The night of our residence hall banquet, we were all dressed up and excited about being honored for our work, but we realized quickly that Sarah was late. We called and texted her, with no response. Through the first course, main course, and the presentation of our staff award, I wondered where Sarah could be. It felt wrong.
After heading back to the halls, another RA knocked on my door. I opened it, and she said, “You need to come downstairs now. It’s bad.”
I knew Sarah was gone. Even with that knowing, I prepared myself to hear about the tragic accident that took her from us. Without unnecessary details, she was found, in her room, and the cause of her death was self-inflicted.
A week later, at her funeral, the priest walked to the podium to give the final word. I braced myself. Suicide in every major world religious is a mortal sin. Some believe that people who take their own lives don’t have a right to the hereafter, whatever it is in their faith, no matter how amazingly kind, generous and honest they were on earth. No matter how Sarah-like they were.
The priest spoke about depression as a disease. It was no different from cancer, diabetes, any chronic illness you can die from if it is not treated, he said. Sarah, he explained, died from depression, and her passing shouldn’t be thought of any differently than someone who has succumbed to any other illness.
Something in me shook loose. The con man wasn’t a character defect, or a weakness. It was a disease. In my head I became indignant, belligerent towards this liar, this depression, the way people are when they say “FUCK CANCER!” “FUCK DEPRESSION!” Fuck the con man who is trying to take my life by convincing me that the goods are unimportant and the bads are permanent. Fuck him for taking Sarah away from us.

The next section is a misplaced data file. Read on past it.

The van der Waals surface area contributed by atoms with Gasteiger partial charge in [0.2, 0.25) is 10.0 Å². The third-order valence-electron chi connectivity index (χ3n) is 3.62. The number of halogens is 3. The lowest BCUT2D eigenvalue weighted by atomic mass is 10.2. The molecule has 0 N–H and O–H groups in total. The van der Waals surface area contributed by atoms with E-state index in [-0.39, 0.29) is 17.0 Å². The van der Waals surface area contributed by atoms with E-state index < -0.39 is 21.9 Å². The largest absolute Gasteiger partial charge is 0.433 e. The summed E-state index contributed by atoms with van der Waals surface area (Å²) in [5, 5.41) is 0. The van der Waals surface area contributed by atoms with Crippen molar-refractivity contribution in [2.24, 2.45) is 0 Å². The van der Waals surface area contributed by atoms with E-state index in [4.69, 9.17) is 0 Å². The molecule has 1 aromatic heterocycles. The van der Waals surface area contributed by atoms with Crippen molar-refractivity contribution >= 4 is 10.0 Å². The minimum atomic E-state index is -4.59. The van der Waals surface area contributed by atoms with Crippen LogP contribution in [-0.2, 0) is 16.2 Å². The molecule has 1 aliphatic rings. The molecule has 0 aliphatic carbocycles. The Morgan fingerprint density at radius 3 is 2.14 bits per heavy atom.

After the services I called my mom, and told her about the funeral, about Sarah, about what the priest said. Even though she didn’t say it, I knew my mom worried about me, about my mental state. I assured her that I would always fight the depression, the con man. No matter what he said, I would remember the hurt on the faces of Sarah’s loved ones, the words her priest spoke, and I promised my mom I wouldn’t die from this. She thanked me, and cried.
I am empowered by telling people about my experience with the con man, how he still gets over on me sometimes. For every three people I tell, one of them says “me too.” After my first negative experience with an anti-depressant when I was 18, 11 years later, I’ve decided to try again with a different formula. There may be side effects, I’m sure. But if I want to keep my promise to my mother, it’s what I have to do. Like any disease, each treatment isn’t for everyone. Take to your doctor, others who have experience with your condition, do research but take each study and article with a grain of salt. If you decide to manage your condition with medication, don’t judge yourself. You are treating a disease, just like any other. You are doing the work to stay here.
This post is my contribution to #NoShame Day, started by writer and mental health advocate Bassey Ikpi. Bassey founded The Siwe Project to promote mental health awareness and dialogue among people of color. She is doing important work, and I thank her for the opportunity to share my story.